Britain could end up with an “apartheid” pension system unless reforms are pushed through in the teeth of trade union opposition, David Cameron said.
The Prime Minister said public sector workers had to show the same "ethic" as private sector employees in working longer.
Union leaders are discussing further walkouts because of continued opposition to the Government's reforms after November's mass strike.
Mr Cameron spoke out during a discussion about managing the ageing population at the Northern Future Forum in Sweden.
"We do have one problem with the public sector pensions system where you have got a lot of resistance to changing public sector pensions, some of which have very low retirement ages," he sad.
'We think we are making some progress, otherwise we could end up with quite an apartheid system where people in the private sector have this flexible ethic, they go on working, they change the way they work. But in the public sector, we have quite a cut-off and a very expensive public sector pensions system."
Mr Cameron also expressed a keen interest in a Norwegian pension reform which automatically links provision to the rise in life expectancy.
"I love the idea," he told the panel, which also included Norwegian prime minister Jens Stoltenberg.
Norway has a flexible state pension system which allows people to choose the age at which they start to claim it - with higher payments to those who choose to wait the longest, up to 75.
The level of payments is automatically adjusted according to changes in life expectancy.
A spokesman for the Public and Commercial Services union said: "It's unfortunate that our Prime Minister feels it's acceptable to use the language of political oppression to describe the livelihoods of millions of public servants.
"Private sector workers have not chosen in an ethical way to have their pensions slashed - it's been forced on them by profit-hungry executives and shareholders. We want fair pensions for everyone."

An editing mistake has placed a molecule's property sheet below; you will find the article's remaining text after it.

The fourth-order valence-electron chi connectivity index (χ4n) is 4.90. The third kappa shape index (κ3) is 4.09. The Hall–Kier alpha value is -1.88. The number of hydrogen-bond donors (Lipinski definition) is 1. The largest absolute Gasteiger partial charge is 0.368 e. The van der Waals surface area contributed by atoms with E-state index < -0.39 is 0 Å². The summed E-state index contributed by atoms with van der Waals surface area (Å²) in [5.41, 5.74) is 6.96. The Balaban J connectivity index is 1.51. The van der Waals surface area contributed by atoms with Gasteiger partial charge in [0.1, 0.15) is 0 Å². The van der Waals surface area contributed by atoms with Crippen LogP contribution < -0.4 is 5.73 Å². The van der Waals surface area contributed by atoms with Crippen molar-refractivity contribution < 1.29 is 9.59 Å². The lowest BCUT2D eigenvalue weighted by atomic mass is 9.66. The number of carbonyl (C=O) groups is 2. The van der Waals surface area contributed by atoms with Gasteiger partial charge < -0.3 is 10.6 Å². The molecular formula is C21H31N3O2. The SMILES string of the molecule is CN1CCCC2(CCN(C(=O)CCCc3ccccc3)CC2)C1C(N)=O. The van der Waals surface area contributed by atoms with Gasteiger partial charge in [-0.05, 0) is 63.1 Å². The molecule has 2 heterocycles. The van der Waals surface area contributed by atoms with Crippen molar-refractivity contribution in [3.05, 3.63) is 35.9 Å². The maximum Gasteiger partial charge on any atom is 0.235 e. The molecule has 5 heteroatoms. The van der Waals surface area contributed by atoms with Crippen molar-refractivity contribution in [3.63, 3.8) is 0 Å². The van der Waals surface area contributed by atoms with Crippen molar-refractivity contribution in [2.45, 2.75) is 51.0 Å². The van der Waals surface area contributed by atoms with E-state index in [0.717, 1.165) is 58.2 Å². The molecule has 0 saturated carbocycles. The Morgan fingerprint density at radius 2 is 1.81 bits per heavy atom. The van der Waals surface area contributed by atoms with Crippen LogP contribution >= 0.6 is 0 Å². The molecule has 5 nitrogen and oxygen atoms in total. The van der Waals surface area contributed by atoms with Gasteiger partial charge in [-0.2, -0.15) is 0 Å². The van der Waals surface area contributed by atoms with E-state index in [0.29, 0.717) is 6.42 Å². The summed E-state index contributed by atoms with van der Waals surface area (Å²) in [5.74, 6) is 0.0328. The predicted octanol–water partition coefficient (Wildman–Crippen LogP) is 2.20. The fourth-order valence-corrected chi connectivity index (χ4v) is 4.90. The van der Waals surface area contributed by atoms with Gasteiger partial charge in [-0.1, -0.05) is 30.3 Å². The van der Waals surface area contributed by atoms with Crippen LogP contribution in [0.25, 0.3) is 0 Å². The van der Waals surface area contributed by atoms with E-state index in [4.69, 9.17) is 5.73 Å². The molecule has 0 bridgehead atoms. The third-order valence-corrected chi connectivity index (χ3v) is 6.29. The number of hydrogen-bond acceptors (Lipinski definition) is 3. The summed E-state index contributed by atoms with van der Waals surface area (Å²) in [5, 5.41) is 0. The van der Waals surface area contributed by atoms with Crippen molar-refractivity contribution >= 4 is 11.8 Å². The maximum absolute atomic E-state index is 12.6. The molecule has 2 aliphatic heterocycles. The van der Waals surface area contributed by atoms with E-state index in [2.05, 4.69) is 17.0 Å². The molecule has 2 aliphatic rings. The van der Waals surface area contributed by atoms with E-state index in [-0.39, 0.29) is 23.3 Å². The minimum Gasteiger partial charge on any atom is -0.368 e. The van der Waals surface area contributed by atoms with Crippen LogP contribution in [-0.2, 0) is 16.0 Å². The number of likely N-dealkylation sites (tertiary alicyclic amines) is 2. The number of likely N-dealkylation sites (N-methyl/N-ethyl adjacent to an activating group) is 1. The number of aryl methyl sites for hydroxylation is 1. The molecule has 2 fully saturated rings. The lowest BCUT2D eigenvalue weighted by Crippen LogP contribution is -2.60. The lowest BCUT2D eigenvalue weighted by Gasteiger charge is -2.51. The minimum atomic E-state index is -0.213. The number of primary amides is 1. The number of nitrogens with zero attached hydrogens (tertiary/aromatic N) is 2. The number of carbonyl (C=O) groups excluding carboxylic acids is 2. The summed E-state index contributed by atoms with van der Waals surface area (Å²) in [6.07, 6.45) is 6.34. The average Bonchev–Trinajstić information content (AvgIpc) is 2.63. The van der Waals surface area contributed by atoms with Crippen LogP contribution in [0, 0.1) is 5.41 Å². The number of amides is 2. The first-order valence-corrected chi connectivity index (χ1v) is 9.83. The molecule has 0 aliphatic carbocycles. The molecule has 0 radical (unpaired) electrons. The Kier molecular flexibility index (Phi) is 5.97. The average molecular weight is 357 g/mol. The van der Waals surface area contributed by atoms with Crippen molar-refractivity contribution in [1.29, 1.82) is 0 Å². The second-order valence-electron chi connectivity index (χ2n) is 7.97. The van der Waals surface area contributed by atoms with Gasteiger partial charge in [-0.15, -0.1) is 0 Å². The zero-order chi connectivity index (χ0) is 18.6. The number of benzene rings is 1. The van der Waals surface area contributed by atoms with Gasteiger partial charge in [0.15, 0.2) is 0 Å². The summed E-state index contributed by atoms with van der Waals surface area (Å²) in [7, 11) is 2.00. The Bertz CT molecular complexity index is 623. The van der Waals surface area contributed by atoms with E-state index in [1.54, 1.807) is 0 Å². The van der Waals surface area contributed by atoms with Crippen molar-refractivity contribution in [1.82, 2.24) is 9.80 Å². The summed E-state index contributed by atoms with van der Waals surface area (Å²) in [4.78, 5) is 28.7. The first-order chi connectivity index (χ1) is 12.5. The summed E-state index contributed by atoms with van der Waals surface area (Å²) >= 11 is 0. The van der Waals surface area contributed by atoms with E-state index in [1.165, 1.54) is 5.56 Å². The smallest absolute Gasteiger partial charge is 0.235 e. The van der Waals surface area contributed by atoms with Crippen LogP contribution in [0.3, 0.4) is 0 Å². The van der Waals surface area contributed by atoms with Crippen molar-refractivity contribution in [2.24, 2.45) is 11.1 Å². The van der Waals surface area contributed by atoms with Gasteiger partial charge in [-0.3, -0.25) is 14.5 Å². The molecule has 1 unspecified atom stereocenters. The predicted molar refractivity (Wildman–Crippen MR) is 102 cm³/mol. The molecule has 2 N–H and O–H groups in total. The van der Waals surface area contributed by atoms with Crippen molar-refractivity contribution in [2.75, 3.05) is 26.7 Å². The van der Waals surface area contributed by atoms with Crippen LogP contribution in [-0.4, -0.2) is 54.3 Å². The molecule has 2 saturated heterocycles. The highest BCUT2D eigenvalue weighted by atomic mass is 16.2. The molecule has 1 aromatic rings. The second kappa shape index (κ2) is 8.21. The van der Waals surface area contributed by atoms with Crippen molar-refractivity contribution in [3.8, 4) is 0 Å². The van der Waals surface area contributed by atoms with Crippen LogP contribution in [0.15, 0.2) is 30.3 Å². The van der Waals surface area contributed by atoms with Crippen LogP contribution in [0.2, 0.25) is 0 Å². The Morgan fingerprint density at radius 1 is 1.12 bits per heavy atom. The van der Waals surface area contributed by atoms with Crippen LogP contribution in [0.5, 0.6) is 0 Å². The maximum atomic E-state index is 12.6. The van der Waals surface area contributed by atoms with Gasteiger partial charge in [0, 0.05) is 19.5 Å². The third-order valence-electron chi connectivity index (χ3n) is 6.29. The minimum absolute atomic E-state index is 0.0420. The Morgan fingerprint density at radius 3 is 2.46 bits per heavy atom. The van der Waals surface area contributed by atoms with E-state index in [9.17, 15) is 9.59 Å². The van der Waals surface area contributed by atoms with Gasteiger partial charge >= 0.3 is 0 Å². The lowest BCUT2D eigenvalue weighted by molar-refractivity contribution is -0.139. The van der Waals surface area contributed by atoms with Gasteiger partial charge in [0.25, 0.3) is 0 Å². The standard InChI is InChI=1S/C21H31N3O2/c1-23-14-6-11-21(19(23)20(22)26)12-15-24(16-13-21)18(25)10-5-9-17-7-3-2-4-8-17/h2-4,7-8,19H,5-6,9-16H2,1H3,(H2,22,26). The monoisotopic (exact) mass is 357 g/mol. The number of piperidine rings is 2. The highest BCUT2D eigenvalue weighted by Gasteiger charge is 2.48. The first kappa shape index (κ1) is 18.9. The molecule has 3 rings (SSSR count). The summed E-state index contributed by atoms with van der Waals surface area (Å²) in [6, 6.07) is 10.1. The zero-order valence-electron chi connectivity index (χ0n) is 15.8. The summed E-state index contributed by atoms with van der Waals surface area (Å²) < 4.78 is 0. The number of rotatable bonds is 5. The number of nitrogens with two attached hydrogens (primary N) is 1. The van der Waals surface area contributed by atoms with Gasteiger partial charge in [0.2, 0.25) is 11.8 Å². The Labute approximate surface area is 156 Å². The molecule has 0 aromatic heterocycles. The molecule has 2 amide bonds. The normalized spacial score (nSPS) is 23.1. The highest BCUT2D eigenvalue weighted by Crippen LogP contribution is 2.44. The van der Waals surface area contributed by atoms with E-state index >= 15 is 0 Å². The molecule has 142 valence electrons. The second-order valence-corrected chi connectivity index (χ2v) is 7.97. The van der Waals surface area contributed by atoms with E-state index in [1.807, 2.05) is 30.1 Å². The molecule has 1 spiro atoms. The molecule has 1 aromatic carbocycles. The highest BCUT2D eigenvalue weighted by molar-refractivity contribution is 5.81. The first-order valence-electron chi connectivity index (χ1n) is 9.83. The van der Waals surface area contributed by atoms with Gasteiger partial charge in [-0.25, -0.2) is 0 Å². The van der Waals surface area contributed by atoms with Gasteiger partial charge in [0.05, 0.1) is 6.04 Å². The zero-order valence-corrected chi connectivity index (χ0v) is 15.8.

Mr Cameron said he was especially interested in the Norwegian pension system because it "created a process rather than a cliff edge".
Pressed at the post-summit press conference, he said: "I don't think anyone is saying 'You must work until you're 75'. I think what we are all saying is that we need flexibility, we need to have a system that allows people greater choices, greater chances.
"Many people in the UK choose to work past their retirement not least because they are able to take their pension and work.
"No-one is talking about people who do hard manual labour continuing in those jobs year after year but we should give people better chances and choices to retrain and do different things."
That included people "of huge experience and talent" leaving the Armed Forces, he said.
"It would be a sad outcome if all the headlines... were 'Leaders say work until you drop'. That is not what we are saying."
A visibly embarrassed Mr Cameron at that point felt the need to apologise to his fellow leaders as question after question was aimed directly at him by media from all the nine countries.
"Sorry for hogging the questions," he said as he was grilled on everything from Syria and the Falkland Islands, to the resignation of England football manager Fabio Capello and his taste in music.
"I am a fan of The Smiths; The Smiths aren't necessarily a fan of me," he told one reporter.